Commercially available 1,8-cineole and the known chlorhexydine gluconate, were used for the next studies on inhibiting the growth of bacteria S. aureus ATCC 25923, methicillin-resistant S. aureus, P. aeruginosa ATCC 27853, E. coli ATCC 25922, E. faecalis ATCC 51299, and Klebsiella pneumoniae ATCC 700603, and yeast C. albicans ATCC 90028. For both compounds, their antimicrobial activity and their interactions were determined using a checkerboard analysis. Interactions between 1,8-cineole and chlorhexydrine gluconate have been described as synergistic, neutral, or antagonistic. A strong synergistic effect was observed with regard to S. aureus and methicillin-resistant S. aureus strains. For E. coli, K. pneumoniae, E. faecalis, and C. albicans strains, synergism was also observed, but was weaker. In the case of P. aeruginosa, the interaction was considered to be neutral [55].
Eucalyptol, amoxicillin/clavulanic acid (AMC), and gentamicin were tested in vitro, either alone or in combination, on three strains of S. aureus that were isolated from osteomyelitis patients. For all three strains, a synergistic effect of the combination of AMC with 1,8-cineole was observed, whereas the combination of AMC with gentamicin did not produce such an effect. In addition, the efficacy of these three antibacterial agents was tested in vivo using an experimental model of methicillin-resistant S. aureus that causes osteomyelitis in rabbits. The effectiveness of the therapy was assessed after four days of treatment by counting the number of bacteria in the bone marrow. A significant reduction in the number of bone marrow colonies was observed when rabbits were administered AMC with 1,8-cineole. Eucalyptol showed synergistic effects in combination with both AMC and gentamicin [56].
In the search for new agents acting on antibiotic-resistant strains of bacteria, 20 strains of methicillin-resistant S. aureus (MRSA) were tested for their ability to create biofilm. Then, the influence of the inhibition of the biofilm formation was examined by the action of the essential oil of E. globulus and its main component, which is 1,8-cineole. The study showed that 67.8% of the strains tested were sensitive to both the essential oil and 1,8-cineol. Biofilm development was inhibited by 74% to 91%, with both substances being active against most isolates at a concentration of 0.048 mg/mL [57].
The activity of 1,8-cineole towards specific microorganisms depends on its % share in individual plants. Table 2 shows the information collected on this topic.
Melaleuca alternifolia (tea tree) essential oil contains, among others, terpinen-4-ol and 1,8-cineole. The essential oil and its individual components have been tested as an antifungal agent against Botrytis cinerea. The results showed that 1,8-cineole significantly enhances the antifungal activity of terpinen-4-ol. Moreover, the antifungal activity of the two components together exceeds that of each of them individually, as well as the antifungal activity of the essential oil itself. Since terpinen-4-ol and 1,8-cineole are the two distinctive components of the essential oil and are clearly synergistic, their ability to damage membranes or intracellular components was investigated. Terpinen-4-ol has been found to be capable of destroying membrane integrity and increasing permeability, leading to ion leakage and membrane dysfunction. In turn, 1,8-cineole can penetrate the cell membrane and damage cell organelles without causing changes in the membrane [58].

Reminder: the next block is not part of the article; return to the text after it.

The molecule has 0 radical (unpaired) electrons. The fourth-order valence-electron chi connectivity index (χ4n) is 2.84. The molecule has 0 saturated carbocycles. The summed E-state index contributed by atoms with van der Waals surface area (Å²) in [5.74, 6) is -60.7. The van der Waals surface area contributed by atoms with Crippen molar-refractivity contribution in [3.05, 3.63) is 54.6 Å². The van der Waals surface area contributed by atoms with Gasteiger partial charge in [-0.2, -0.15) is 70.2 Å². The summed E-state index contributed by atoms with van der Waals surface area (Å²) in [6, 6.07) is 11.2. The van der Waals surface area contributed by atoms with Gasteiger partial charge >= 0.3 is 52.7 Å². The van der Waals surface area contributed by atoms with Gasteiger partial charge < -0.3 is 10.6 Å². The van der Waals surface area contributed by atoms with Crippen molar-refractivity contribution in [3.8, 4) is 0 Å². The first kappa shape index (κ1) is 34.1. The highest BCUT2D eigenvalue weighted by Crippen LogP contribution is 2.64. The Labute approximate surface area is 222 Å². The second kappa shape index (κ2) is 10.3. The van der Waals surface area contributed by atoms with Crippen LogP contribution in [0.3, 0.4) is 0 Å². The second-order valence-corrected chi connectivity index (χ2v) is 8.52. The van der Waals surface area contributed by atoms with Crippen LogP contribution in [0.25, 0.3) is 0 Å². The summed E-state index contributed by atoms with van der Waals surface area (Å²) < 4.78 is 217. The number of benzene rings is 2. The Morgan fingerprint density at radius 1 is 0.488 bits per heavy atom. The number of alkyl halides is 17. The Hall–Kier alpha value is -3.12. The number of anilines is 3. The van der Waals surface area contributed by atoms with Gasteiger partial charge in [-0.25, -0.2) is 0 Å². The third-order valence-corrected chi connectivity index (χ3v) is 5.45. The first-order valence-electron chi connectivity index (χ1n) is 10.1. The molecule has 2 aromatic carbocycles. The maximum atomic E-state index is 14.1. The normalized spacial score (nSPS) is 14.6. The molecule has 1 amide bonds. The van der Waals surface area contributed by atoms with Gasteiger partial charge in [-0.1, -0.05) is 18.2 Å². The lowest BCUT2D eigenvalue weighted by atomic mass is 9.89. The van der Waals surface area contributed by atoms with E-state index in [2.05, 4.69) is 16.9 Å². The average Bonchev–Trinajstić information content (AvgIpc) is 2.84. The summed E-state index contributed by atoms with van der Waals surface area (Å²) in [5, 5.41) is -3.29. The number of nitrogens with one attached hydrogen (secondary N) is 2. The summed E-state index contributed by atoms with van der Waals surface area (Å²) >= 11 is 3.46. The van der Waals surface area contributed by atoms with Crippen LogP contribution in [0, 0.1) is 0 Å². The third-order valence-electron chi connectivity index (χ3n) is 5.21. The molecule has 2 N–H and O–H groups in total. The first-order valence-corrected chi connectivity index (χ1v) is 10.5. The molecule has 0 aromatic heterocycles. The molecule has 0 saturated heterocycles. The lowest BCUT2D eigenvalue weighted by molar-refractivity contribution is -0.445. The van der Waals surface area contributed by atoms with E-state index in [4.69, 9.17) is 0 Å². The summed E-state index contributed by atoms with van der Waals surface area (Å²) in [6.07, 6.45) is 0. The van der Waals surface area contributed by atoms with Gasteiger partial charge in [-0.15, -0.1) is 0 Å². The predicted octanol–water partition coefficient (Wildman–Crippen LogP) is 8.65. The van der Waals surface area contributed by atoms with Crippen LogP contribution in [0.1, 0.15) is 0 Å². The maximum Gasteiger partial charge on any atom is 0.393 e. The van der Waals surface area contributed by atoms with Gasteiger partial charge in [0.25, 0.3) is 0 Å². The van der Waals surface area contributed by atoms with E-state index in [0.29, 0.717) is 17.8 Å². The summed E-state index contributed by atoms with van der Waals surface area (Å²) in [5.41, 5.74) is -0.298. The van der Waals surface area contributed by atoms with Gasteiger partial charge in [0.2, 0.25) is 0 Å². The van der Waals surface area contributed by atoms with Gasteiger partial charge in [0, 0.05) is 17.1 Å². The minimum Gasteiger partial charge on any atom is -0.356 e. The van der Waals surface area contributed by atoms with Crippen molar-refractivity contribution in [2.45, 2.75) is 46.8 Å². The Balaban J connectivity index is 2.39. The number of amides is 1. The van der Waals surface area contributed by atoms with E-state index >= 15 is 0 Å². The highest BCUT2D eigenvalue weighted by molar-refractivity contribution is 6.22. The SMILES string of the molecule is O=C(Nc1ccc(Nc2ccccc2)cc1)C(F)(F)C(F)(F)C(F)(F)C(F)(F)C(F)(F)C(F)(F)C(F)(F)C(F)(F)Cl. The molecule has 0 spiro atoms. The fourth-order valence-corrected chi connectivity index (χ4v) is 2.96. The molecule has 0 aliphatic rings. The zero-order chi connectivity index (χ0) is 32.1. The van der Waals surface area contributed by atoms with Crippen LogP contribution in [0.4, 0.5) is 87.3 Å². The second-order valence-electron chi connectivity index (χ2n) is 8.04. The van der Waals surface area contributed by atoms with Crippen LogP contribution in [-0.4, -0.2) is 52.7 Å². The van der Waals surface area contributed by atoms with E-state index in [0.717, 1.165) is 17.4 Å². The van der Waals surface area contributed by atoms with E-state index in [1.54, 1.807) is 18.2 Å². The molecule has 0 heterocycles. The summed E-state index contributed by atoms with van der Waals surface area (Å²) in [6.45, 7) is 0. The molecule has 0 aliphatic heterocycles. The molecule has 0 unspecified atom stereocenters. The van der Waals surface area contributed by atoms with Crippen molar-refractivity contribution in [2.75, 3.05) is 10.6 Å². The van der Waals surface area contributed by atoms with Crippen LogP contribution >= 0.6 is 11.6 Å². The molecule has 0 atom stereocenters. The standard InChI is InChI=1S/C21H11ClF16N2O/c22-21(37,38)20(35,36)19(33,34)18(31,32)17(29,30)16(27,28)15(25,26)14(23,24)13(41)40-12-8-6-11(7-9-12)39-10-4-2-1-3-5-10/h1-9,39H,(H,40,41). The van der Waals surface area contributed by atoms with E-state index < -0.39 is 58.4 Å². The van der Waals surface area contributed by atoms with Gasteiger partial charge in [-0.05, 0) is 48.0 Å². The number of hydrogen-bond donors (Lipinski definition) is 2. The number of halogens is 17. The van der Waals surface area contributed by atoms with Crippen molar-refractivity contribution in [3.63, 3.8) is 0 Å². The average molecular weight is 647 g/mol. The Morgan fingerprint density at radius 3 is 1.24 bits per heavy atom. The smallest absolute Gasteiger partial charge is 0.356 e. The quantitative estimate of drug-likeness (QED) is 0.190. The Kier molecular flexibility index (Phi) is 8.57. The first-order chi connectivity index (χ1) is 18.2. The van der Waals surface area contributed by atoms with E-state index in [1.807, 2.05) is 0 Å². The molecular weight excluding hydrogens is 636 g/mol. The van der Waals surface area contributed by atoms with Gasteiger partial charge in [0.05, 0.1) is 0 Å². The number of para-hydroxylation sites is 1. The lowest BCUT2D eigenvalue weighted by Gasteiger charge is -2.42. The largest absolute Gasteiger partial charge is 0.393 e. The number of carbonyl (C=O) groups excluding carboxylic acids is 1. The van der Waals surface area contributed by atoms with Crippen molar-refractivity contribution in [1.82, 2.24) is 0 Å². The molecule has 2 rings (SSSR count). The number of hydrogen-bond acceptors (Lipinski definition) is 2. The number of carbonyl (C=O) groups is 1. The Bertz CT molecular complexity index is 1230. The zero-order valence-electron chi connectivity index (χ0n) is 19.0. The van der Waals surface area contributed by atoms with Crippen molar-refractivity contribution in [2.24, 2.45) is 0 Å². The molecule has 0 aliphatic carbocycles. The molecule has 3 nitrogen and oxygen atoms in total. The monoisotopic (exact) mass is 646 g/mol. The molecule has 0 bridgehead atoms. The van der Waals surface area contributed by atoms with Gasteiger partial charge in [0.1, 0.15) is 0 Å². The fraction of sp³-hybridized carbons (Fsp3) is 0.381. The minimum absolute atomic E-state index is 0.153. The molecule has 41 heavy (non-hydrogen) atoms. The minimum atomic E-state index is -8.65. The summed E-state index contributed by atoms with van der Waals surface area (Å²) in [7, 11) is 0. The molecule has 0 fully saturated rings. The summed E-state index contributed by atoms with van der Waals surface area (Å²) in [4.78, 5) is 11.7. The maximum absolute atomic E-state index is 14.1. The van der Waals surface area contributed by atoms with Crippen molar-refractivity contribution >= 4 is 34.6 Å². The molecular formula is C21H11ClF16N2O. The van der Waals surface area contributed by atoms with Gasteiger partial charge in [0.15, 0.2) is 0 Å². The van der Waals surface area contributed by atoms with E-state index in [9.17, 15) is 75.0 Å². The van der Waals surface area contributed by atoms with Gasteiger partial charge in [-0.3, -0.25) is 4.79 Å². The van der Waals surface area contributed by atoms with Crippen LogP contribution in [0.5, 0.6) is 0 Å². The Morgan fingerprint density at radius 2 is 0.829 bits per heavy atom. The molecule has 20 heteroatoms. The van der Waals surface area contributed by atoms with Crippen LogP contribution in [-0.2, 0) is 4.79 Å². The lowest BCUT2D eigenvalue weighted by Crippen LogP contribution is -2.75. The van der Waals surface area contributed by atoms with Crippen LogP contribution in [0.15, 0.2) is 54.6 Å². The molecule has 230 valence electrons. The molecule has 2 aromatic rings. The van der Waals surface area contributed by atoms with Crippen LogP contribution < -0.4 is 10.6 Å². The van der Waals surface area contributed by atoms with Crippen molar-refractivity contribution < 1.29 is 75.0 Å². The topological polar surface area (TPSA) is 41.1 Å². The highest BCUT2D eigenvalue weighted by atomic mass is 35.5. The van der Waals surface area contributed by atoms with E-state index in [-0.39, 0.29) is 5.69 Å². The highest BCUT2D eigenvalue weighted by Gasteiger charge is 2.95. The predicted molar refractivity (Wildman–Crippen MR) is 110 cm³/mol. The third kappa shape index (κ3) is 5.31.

The essential oil isolated from the leaves of E. globulus, found in Mexico, was tested for activity against strains of B. cinerea and Colletotrichum acutatum, which cause rotting diseases of grapes. The essential oil containing 68.26% of 1,8-cineole showed antifungal activity in vitro against both pathogens. The complete inhibition of B. cinerea growth was observed at a concentration of 3 µL/mL, whereas 2 µL/mL caused significant growth inhibition. In the case of C. acutatum, the use of 6 μL/mL and 4 and 5 μL/mL, respectively, was required to achieve similar results. E. globulus oil completely inhibited the germination of B. cinerea and C. acutatum at a concentration of 3 and 2 μL/mL, respectively [59].
Commercially available 1,8-cineole was used for studies to inhibit both the growth of Aspergillus flavus ATCC 22546 and the production of aflatoxins by this fungus. Eucalyptol was capable of a 50% inhibition of fungal growth at a concentration of 250 ppm. It was also characterized by a 50% inhibition of the production of aflatoxin B1 and aflatoxin B2 at a concentration of 100 ppm. These anti-flatoxygenic effects were associated with a drastic reduction in aflE and aflL expression by the test compound. The aflE and aflL genes are responsible for the expression of norsolorinic acid reductase and cytochrome P450 monooxygenase/desaturase. Norsolorinic acid reductase (NOR) is responsible for the conversion of NOR to averantin. This enzyme is involved in the biosynthesis of aflatoxins at a very early stage in the biosynthetic pathway. Furthermore, 1,8-cineole lowers the expression of the aflL gene, which encodes cytochrome P450 monooxygenase/desaturase and is believed to be involved in the conversion of versicolorin B (VERB) to VERA. This enzyme plays a key role in the separation of the AFB1 subtype from the AFB2 subtype. As a result of the action of 1,8-cineole, the biosynthesis of AFB1 will be blocked, and the biosynthesis of AFB2 will be enhanced [60].

3. Mechanism of Antimicrobial Activity

Quorum sensing (QS) is a system of communication between microbes by chemical signals, tightly controlled by genes that promote invasion, defense, and spread in response to the size of the bacterial population. It plays an important role in the process of the formation and functioning of biofilm, i.e., an organized microworld that is designed to protect the microorganisms that form them against the harmful effects of the external environment. Both of these processes are of great importance in the physiology of the bacterial cell, e.g., in the virulence of pathogenic bacteria. Terpenes, including 1,8-cineole, have been shown to have both antibiotic properties and the ability to block receptors that receive signals from various autoinducers [61]. The inhibition of the QS pathway is of great biological importance and undoubtedly contributes to the antibacterial activity of eucalyptol.